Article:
A number of things go into making our planet Earth a habitable place, and when everything is in balance, we, its habitants, thrive along with it. But the only planet that we can call home, is in danger of being obliterated because we have not been taking care of it.
The Earth has a climate system that is comprised of five interacting parts, the atmosphere (air), hydrosphere (water), cryosphere (ice and permafrost), biosphere (living things), and lithosphere (earth's crust and upper mantle). The system receives nearly all of its energy from the sun, with a tiny amount from the earth's interior, and the balance of incoming and outgoing energy and the passage of the energy through the climate system determines the outcome.
Based on the interaction between the various components, we can either have a positive or a negative climate change, and they can lead to warming or cooling of the Earth's surface. But both can happen due to human activities too, and presently we humans are driving climate change through global warming.
Global warming refers to the long-term rise in the average temperature of the Earth's climate system, and though it is known to have happened before, it has been observed that changes since the mid-20th century have been much greater than those seen in previous records.
The effects of global warming can already be seen, and the largest human influence has been the emission of greenhouse gases such as carbon dioxide, methane, and nitrous oxide.
Global warming has led to a number of things like rising sea levels, regional changes in precipitation, more frequent extreme weather events such as heatwaves, and expansion of deserts. The rising of surface temperature and its effects can be witnessed more in the Arctic, where the retreat of glaciers, permafrost, and sea ice is greatly visible, which in turn is leading to the extinction or relocation of many species as their ecosystems change.
Slowly but surely it will diminish crop yields and harm food security, and it is already affecting many coastal cities, as with the rise in seawater, many of the places are being submerged in water. Overall, higher temperatures bring more rain and snowfall, but for some regions droughts and wildfires increase instead.
The effect is seen not only on land, but in the sea as well, with coral reefs, which are often called "rainforests of the sea", being affected by the rising temperatures, excess nutrients (nitrogen and phosphorus), oceanic acidification, overfishing, sunscreen use, and harmful land-use practices like runoff from chemical factories. Coral reefs are an important part of the ecosystem, and if they disappear, the effect will be on tourism, fisheries and shoreline protection.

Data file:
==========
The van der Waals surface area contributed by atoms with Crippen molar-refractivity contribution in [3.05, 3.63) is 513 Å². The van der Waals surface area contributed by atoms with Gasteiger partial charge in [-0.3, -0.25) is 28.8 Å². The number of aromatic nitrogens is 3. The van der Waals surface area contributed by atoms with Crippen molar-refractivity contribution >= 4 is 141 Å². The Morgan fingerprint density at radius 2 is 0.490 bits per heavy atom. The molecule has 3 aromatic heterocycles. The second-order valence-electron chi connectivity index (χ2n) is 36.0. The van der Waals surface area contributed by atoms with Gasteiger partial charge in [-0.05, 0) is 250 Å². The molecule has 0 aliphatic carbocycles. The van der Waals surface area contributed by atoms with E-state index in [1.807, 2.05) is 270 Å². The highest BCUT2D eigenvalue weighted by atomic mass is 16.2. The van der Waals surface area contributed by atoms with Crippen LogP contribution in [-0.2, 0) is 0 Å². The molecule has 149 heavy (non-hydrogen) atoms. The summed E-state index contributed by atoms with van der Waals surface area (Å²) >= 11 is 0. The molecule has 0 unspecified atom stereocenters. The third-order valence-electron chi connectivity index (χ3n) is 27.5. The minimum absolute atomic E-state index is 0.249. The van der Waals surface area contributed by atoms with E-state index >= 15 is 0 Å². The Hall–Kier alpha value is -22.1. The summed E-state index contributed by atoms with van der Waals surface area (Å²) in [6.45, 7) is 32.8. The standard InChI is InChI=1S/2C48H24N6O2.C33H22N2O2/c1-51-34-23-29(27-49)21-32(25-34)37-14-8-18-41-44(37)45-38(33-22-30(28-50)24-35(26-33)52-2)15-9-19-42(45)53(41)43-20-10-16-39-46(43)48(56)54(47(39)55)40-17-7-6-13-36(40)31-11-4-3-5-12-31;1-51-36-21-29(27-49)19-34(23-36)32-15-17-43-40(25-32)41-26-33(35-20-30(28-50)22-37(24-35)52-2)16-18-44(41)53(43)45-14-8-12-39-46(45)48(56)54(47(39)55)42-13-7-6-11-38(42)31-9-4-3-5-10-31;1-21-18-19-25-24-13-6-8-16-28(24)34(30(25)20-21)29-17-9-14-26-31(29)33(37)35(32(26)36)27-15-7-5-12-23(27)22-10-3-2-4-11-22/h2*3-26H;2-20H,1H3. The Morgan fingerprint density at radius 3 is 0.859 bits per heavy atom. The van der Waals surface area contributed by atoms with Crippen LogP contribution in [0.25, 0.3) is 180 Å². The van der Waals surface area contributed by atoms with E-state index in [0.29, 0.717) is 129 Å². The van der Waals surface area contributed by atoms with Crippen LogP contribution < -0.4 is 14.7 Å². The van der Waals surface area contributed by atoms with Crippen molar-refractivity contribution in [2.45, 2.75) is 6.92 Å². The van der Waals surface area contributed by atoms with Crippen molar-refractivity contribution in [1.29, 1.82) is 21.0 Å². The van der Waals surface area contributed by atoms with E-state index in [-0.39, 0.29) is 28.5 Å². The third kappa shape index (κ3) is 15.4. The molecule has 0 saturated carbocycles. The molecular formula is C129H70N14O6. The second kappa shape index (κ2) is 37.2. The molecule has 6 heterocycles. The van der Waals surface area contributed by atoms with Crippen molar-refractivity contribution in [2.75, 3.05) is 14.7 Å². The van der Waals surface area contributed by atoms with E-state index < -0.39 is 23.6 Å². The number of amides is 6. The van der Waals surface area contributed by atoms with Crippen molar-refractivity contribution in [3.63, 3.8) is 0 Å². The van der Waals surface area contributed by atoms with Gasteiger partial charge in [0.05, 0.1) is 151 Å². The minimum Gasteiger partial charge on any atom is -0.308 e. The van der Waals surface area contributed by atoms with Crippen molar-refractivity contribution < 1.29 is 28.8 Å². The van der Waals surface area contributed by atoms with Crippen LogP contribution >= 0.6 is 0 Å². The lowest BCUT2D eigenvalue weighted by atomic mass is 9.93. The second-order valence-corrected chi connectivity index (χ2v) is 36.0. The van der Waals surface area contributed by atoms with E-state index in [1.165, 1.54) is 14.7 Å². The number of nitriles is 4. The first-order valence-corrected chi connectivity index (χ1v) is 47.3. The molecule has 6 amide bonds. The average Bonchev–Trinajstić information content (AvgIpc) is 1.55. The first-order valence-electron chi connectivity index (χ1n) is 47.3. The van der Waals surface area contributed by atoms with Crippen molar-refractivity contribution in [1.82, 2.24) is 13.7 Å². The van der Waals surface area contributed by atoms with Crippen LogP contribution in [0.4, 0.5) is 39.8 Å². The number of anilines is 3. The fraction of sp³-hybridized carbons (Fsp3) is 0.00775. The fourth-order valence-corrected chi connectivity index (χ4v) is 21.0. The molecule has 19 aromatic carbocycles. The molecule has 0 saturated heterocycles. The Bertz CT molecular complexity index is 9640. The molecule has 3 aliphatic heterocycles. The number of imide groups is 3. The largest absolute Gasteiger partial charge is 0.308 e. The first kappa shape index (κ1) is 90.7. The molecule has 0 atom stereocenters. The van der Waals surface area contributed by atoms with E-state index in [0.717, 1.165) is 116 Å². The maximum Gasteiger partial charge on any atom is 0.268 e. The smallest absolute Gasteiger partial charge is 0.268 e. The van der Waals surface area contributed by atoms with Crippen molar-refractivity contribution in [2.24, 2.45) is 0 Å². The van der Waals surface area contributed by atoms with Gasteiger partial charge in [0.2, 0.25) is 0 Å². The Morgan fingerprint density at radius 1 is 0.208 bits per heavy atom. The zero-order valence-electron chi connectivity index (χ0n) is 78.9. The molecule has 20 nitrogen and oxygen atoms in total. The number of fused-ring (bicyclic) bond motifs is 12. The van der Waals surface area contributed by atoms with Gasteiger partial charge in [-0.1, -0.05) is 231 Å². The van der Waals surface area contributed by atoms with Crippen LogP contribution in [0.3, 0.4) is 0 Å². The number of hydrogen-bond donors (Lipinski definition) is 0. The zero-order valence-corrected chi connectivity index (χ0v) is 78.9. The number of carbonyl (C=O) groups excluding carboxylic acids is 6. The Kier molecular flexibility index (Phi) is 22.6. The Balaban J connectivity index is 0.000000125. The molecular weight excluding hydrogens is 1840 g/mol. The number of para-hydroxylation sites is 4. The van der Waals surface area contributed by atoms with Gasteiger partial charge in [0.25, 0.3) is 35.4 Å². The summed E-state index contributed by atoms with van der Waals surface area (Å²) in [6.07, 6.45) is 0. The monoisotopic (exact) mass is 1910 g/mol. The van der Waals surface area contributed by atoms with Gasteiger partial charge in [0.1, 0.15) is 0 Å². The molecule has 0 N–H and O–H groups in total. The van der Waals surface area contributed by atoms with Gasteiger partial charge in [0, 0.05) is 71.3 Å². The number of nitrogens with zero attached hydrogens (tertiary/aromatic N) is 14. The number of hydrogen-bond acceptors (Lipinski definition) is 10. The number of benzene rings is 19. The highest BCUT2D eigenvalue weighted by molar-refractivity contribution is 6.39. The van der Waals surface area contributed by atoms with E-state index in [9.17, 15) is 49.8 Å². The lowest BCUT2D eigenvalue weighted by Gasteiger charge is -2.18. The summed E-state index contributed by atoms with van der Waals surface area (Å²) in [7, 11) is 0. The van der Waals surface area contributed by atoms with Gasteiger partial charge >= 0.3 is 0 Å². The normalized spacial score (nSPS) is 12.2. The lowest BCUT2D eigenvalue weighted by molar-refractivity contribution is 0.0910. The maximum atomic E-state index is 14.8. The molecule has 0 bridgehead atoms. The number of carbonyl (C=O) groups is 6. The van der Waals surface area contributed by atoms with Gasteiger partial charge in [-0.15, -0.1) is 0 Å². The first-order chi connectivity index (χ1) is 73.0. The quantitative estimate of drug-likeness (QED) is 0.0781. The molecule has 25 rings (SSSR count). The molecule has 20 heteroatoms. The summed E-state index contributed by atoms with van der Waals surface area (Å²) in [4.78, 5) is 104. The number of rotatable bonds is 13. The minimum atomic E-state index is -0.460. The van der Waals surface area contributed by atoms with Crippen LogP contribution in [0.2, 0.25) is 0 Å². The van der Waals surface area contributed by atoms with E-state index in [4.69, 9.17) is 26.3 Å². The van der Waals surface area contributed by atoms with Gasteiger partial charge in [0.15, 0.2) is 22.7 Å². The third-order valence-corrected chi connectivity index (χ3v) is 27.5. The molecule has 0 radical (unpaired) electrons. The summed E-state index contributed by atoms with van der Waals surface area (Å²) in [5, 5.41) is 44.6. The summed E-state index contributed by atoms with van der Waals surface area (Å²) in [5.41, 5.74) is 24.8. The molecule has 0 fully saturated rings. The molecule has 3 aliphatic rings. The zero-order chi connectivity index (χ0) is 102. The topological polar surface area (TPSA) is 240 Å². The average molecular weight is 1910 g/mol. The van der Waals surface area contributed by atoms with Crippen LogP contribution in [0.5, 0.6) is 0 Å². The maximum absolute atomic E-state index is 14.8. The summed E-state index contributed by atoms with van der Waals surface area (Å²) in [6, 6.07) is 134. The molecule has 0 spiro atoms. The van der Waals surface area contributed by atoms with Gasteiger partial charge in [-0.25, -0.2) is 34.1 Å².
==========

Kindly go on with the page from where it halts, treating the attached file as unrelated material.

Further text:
The recent wildfires in the Amazon rainforest have led to environmentalists fearing loss of biodiversity and also the release of the carbon contained within the vegetation, which could accelerate global warming. The climate system has a large "inertia", and with greenhouse gases persisting in the atmosphere, the climatic changes and their effects will continue for many centuries even if greenhouse gas emissions are stopped.
FIGHT AGAINST CLIMATE CHANGE:
World leaders are waking up to the devastating effects of global warming, and as of 2019 most have agreed to the United Nations Framework Convention on Climate Change (UNFCCC), but some countries have not. The objective of the Convention is to prevent dangerous human interference with the climate system. As of September 2019, nine countries have made climate emergency declarations.
Where scientific consensus on climate change is concerned, there is an overwhelming agreement that global surface temperatures have increased in recent decades and that the trend is caused mainly by human-induced emissions of greenhouse gases. In 2018 the IPCC published a Special Report on Global Warming of 1.5 °C which warned that, if the current rate of greenhouse gas emissions is not mitigated, global warming is likely to reach 1.5 °C (2.7 °F) between 2030 and 2052, risking major crises. The report said that preventing such crises will require a swift transformation of the global economy that has "no documented historic precedent".
The global warming problem came to international public attention in the late 1980s, and while it was not viewed as an emergency immediately, people have now started taking it seriously. There have been worldwide protests with many calling for fossil fuel divestment and investment in climate solutions.
The protests have also been taken up by school students, who take time off from class to participate in demonstrations to demand action to prevent further global warming and climate change. The movement had started after Swedish schoolgirl Greta Thunberg staged a protest in August 2018 outside the Swedish Riksdag (parliament). The movement focused on three demands - 100 per cent clean energy, keeping fossil fuels in the ground, and helping climate refugees.